Ahead of festivities, it’s brisk business for a few traders

view original post

Ahmedabad’s CG Road footwear market is witnessing higher footfall this Navratri. In fact, if the Navratri shopping is any indication, then Diwali could be much better, observes veteran Vasant Tirodkar, pointing to premium branded products flying off the shelf.

Vendors at the nearby Law Garden Chaniya Choli street market are also flooded with shoppers. Despite high prices, shopper Payal Desai has purchased traditional wear and jewellery. “It has been two years since we last enjoyed garba,” she says.

Sensing revival, Kolkata-based cosmetics and stationery retailer Aloke Ghosh has been stocking up on inventory since August. Borrowing ₹50,000 from an acquaintance, he rehired (albeit at lower salary) two helpers who were laid off last year under financial duress due to Covid.

“If business is brisk like this, I will definitely be able to repay the loan amount in six months,” he says, hopeful of profits by the year-end. He, too, points to premium (haircare) products being in demand.

Feet are back on the street as Navratri and Durga Puja celebrations peak next week in Gujarat, Maharashtra and West Bengal.

Increased vaccination

The heightened sentiment among customers and trade is bolstered by increased vaccination and reduced Covid cases.

In Maharastra’s Shirdi town, the economy revolves around the Sai temple. Devotees come from India and overseas round the year. And lodging, transport, restaurants, fruit and flower market, vendors, small businesses depend heavily on tourists visiting the temple. Tourism had come to a standstill in the last few months, but with the State opening temples the massive crowds are back.

In Kolhapur and Tuljapur, too, devotees crowd temples during Navratri – the main festival in these temple towns. And local businessmen who depend on the temple economy are heaving a sigh of relief as temples reopen.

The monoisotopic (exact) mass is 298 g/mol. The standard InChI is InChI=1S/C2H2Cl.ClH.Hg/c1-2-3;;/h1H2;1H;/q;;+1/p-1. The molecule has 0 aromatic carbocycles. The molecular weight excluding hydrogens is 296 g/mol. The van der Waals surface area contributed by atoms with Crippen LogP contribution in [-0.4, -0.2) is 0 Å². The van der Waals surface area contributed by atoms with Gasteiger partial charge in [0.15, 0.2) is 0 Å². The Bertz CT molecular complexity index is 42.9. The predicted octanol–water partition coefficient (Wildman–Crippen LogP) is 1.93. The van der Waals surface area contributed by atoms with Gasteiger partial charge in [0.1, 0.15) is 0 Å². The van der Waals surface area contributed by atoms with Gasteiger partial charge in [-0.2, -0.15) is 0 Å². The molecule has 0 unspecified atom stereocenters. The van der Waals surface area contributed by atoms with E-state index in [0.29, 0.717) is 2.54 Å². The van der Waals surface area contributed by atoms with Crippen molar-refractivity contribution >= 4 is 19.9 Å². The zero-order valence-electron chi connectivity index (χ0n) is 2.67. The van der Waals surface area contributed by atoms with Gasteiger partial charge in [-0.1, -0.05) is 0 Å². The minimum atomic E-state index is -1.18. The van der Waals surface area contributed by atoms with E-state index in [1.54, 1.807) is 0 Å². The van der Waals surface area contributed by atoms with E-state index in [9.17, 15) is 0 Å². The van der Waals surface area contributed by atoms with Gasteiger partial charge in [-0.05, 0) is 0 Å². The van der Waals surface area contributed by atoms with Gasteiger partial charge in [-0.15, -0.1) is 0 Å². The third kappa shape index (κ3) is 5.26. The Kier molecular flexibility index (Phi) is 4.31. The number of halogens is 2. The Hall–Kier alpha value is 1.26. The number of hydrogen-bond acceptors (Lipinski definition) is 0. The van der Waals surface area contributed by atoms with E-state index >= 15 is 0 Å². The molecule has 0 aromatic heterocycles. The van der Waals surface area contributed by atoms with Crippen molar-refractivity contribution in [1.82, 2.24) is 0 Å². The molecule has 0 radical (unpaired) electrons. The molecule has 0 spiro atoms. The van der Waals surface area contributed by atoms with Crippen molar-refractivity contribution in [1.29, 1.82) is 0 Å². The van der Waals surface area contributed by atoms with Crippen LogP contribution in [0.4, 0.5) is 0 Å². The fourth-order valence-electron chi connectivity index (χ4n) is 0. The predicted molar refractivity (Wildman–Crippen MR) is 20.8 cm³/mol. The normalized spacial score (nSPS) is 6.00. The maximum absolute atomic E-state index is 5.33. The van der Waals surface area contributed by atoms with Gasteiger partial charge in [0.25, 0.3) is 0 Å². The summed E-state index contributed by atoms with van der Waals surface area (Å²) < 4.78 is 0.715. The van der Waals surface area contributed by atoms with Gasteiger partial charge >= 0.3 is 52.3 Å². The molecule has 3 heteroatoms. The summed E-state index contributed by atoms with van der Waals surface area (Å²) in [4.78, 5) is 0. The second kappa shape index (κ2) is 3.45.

Consumer confidence

The enhanced leisure and non-essential luxury purchases reflect consumer confidence of a more sustained income, say traders. But the spirited crowds thronging the malls are, however, not seen in shops patronised by middle-income shoppers, reflecting reduced or loss of income.

Jayendra Tanna, President of the All-India Vyapar Mandal, says the trade is pleasantly surprised as unsold stocks were quickly clearing up, and new orders piling up at wholesalers. “Increased consumer buying and improved finance facilities are a big boost in this festival…Liquidity concerns are over and cashflows are getting regular. We will be at about 80 percent of a normal year now,” he says.

But Ahmedbad-based businessman Nitin Shah says the middle class was struggling economically even before the pandemic, and the outbreak of the infection has only added to their woes. “There was loss of income, loss of pay, loss of jobs and business… spending capacities were impacted, and we clearly see that an uptake in mid-segment items is not as good as seen in the high-end items, which is usually consumed by high-income groups.”

Toned down celebrations

Garba organisers, artists, orchestra players, decorators, caterers and sound suppliers will have to watch toned-down celebrations from a distance. A business of over ₹20,000-25,000 crore for nine nights is drawing a blank for the second year in a row in Gujarat.

At Kolkata’s artisan hub Kumartuli, potter Indrajit Pal says orders are down about 40 per cent. Tightened purse-strings are seeing less advance payments and regular customers opting for cheaper / low-cost alternatives, putting price over the status’ symbol of getting idols made by Kumartuli artisans, a legacy that has its origins in the 17th century.

(With inputs from Radheshyam Jadhav in Pune)